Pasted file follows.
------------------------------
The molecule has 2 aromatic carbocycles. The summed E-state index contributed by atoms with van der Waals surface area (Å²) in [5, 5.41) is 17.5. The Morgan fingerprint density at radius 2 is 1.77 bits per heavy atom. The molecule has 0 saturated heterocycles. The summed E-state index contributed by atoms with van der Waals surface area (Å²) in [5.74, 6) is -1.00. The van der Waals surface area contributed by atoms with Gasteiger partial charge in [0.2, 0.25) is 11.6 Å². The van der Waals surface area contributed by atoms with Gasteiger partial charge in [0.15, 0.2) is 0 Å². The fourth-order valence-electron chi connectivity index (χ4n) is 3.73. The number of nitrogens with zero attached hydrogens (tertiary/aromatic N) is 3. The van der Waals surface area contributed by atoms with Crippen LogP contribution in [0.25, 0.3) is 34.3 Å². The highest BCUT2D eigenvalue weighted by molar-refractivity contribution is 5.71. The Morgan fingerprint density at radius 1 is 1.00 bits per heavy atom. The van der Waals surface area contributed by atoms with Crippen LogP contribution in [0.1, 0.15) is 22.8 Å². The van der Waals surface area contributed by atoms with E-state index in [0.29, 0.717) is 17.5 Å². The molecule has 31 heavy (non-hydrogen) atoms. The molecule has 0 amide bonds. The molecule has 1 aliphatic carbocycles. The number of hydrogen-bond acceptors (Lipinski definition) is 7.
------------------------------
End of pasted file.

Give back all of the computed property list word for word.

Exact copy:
The molecule has 2 aromatic carbocycles. The summed E-state index contributed by atoms with van der Waals surface area (Å²) in [5, 5.41) is 17.5. The Morgan fingerprint density at radius 2 is 1.77 bits per heavy atom. The molecule has 0 saturated heterocycles. The summed E-state index contributed by atoms with van der Waals surface area (Å²) in [5.74, 6) is -1.00. The van der Waals surface area contributed by atoms with Gasteiger partial charge in [0.2, 0.25) is 11.6 Å². The van der Waals surface area contributed by atoms with Gasteiger partial charge in [0.15, 0.2) is 0 Å². The fourth-order valence-electron chi connectivity index (χ4n) is 3.73. The number of nitrogens with zero attached hydrogens (tertiary/aromatic N) is 3. The van der Waals surface area contributed by atoms with Crippen LogP contribution in [0.25, 0.3) is 34.3 Å². The highest BCUT2D eigenvalue weighted by molar-refractivity contribution is 5.71. The Morgan fingerprint density at radius 1 is 1.00 bits per heavy atom. The van der Waals surface area contributed by atoms with Crippen LogP contribution in [0.1, 0.15) is 22.8 Å². The van der Waals surface area contributed by atoms with E-state index in [0.29, 0.717) is 17.5 Å². The molecule has 31 heavy (non-hydrogen) atoms. The molecule has 0 amide bonds. The molecule has 1 aliphatic carbocycles. The number of hydrogen-bond acceptors (Lipinski definition) is 7.